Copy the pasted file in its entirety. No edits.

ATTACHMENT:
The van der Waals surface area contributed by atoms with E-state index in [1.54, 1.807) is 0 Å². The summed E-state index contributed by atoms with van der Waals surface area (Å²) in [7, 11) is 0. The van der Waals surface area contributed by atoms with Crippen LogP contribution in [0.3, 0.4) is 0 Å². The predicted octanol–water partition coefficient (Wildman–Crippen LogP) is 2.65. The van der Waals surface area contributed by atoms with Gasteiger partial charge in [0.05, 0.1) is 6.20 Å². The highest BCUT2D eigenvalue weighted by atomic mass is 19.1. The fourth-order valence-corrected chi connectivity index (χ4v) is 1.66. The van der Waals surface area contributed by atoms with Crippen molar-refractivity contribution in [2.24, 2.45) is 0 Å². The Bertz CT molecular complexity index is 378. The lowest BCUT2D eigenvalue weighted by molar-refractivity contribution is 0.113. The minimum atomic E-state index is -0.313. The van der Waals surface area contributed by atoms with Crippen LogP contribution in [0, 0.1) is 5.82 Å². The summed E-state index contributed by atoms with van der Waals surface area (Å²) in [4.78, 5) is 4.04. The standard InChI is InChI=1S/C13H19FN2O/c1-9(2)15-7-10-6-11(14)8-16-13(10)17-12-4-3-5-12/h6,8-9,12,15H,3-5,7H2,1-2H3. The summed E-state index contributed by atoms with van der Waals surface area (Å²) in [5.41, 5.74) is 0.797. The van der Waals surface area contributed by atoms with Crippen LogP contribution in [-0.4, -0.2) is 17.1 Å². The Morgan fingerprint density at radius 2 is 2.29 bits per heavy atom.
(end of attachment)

The van der Waals surface area contributed by atoms with E-state index in [1.54, 1.807) is 0 Å². The summed E-state index contributed by atoms with van der Waals surface area (Å²) in [7, 11) is 0. The van der Waals surface area contributed by atoms with Crippen LogP contribution in [0.3, 0.4) is 0 Å². The predicted octanol–water partition coefficient (Wildman–Crippen LogP) is 2.65. The van der Waals surface area contributed by atoms with Gasteiger partial charge in [0.05, 0.1) is 6.20 Å². The highest BCUT2D eigenvalue weighted by atomic mass is 19.1. The fourth-order valence-corrected chi connectivity index (χ4v) is 1.66. The van der Waals surface area contributed by atoms with Crippen molar-refractivity contribution in [2.24, 2.45) is 0 Å². The Bertz CT molecular complexity index is 378. The lowest BCUT2D eigenvalue weighted by molar-refractivity contribution is 0.113. The minimum atomic E-state index is -0.313. The van der Waals surface area contributed by atoms with Crippen LogP contribution in [0, 0.1) is 5.82 Å². The summed E-state index contributed by atoms with van der Waals surface area (Å²) in [4.78, 5) is 4.04. The standard InChI is InChI=1S/C13H19FN2O/c1-9(2)15-7-10-6-11(14)8-16-13(10)17-12-4-3-5-12/h6,8-9,12,15H,3-5,7H2,1-2H3. The summed E-state index contributed by atoms with van der Waals surface area (Å²) in [5.41, 5.74) is 0.797. The van der Waals surface area contributed by atoms with Crippen LogP contribution in [-0.4, -0.2) is 17.1 Å². The Morgan fingerprint density at radius 2 is 2.29 bits per heavy atom.